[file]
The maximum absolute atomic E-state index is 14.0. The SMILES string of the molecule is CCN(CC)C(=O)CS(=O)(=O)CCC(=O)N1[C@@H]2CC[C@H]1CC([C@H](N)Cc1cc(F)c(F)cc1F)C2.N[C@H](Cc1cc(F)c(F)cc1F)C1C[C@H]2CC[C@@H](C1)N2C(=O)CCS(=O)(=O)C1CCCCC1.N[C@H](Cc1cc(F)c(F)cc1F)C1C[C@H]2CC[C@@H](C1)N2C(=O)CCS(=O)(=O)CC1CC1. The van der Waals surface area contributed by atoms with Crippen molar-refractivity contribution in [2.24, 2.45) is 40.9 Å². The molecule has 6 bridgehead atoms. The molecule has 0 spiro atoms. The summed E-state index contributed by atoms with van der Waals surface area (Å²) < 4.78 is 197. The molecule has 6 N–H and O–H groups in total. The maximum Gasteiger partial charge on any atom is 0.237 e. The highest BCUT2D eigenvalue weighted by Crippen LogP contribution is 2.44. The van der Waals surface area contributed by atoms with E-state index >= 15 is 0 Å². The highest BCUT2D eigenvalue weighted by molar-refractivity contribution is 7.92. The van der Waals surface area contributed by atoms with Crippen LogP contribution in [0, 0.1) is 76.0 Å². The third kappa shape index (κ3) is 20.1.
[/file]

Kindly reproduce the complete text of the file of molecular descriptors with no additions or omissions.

The maximum absolute atomic E-state index is 14.0. The SMILES string of the molecule is CCN(CC)C(=O)CS(=O)(=O)CCC(=O)N1[C@@H]2CC[C@H]1CC([C@H](N)Cc1cc(F)c(F)cc1F)C2.N[C@H](Cc1cc(F)c(F)cc1F)C1C[C@H]2CC[C@@H](C1)N2C(=O)CCS(=O)(=O)C1CCCCC1.N[C@H](Cc1cc(F)c(F)cc1F)C1C[C@H]2CC[C@@H](C1)N2C(=O)CCS(=O)(=O)CC1CC1. The van der Waals surface area contributed by atoms with Crippen molar-refractivity contribution in [2.24, 2.45) is 40.9 Å². The molecule has 6 bridgehead atoms. The molecule has 0 spiro atoms. The summed E-state index contributed by atoms with van der Waals surface area (Å²) < 4.78 is 197. The molecule has 6 N–H and O–H groups in total. The maximum Gasteiger partial charge on any atom is 0.237 e. The highest BCUT2D eigenvalue weighted by Crippen LogP contribution is 2.44. The van der Waals surface area contributed by atoms with E-state index >= 15 is 0 Å². The highest BCUT2D eigenvalue weighted by molar-refractivity contribution is 7.92. The van der Waals surface area contributed by atoms with Crippen LogP contribution in [0, 0.1) is 76.0 Å². The third kappa shape index (κ3) is 20.1.